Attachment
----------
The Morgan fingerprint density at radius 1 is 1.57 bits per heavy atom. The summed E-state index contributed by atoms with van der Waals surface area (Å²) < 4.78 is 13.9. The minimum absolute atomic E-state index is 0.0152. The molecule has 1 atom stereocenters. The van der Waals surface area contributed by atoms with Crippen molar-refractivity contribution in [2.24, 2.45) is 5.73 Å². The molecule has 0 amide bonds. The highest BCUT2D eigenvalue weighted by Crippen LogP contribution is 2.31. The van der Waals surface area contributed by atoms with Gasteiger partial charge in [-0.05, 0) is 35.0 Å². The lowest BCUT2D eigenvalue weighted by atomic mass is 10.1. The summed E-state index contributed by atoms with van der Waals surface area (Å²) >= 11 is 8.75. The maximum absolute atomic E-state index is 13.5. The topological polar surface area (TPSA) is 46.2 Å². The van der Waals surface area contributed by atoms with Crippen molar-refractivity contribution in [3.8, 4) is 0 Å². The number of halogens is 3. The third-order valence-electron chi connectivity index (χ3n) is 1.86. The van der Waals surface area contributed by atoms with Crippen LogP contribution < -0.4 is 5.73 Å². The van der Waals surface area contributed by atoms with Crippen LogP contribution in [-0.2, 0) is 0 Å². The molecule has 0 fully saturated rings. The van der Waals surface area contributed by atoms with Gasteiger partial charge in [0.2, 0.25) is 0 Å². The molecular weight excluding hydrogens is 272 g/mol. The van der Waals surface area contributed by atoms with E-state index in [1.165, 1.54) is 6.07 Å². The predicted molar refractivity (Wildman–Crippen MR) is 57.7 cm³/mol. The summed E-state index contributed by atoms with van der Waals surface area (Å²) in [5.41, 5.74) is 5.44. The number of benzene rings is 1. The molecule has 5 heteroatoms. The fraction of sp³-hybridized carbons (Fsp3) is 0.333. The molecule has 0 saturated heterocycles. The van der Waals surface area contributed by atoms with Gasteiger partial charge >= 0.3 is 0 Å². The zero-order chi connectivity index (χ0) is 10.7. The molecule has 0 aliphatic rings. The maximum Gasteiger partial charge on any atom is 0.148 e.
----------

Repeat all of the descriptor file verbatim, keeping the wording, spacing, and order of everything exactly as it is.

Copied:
The Morgan fingerprint density at radius 1 is 1.57 bits per heavy atom. The summed E-state index contributed by atoms with van der Waals surface area (Å²) < 4.78 is 13.9. The minimum absolute atomic E-state index is 0.0152. The molecule has 1 atom stereocenters. The van der Waals surface area contributed by atoms with Crippen molar-refractivity contribution in [2.24, 2.45) is 5.73 Å². The molecule has 0 amide bonds. The highest BCUT2D eigenvalue weighted by Crippen LogP contribution is 2.31. The van der Waals surface area contributed by atoms with Gasteiger partial charge in [-0.05, 0) is 35.0 Å². The lowest BCUT2D eigenvalue weighted by atomic mass is 10.1. The summed E-state index contributed by atoms with van der Waals surface area (Å²) >= 11 is 8.75. The maximum absolute atomic E-state index is 13.5. The topological polar surface area (TPSA) is 46.2 Å². The van der Waals surface area contributed by atoms with Crippen molar-refractivity contribution in [3.8, 4) is 0 Å². The number of halogens is 3. The third-order valence-electron chi connectivity index (χ3n) is 1.86. The van der Waals surface area contributed by atoms with Crippen LogP contribution < -0.4 is 5.73 Å². The van der Waals surface area contributed by atoms with Crippen LogP contribution in [-0.2, 0) is 0 Å². The molecule has 0 fully saturated rings. The van der Waals surface area contributed by atoms with Gasteiger partial charge in [0.2, 0.25) is 0 Å². The molecular weight excluding hydrogens is 272 g/mol. The van der Waals surface area contributed by atoms with E-state index in [1.165, 1.54) is 6.07 Å². The predicted molar refractivity (Wildman–Crippen MR) is 57.7 cm³/mol. The summed E-state index contributed by atoms with van der Waals surface area (Å²) in [5.41, 5.74) is 5.44. The number of benzene rings is 1. The molecule has 5 heteroatoms. The fraction of sp³-hybridized carbons (Fsp3) is 0.333. The molecule has 0 saturated heterocycles. The van der Waals surface area contributed by atoms with Gasteiger partial charge >= 0.3 is 0 Å². The zero-order chi connectivity index (χ0) is 10.7. The molecule has 0 aliphatic rings. The maximum Gasteiger partial charge on any atom is 0.148 e.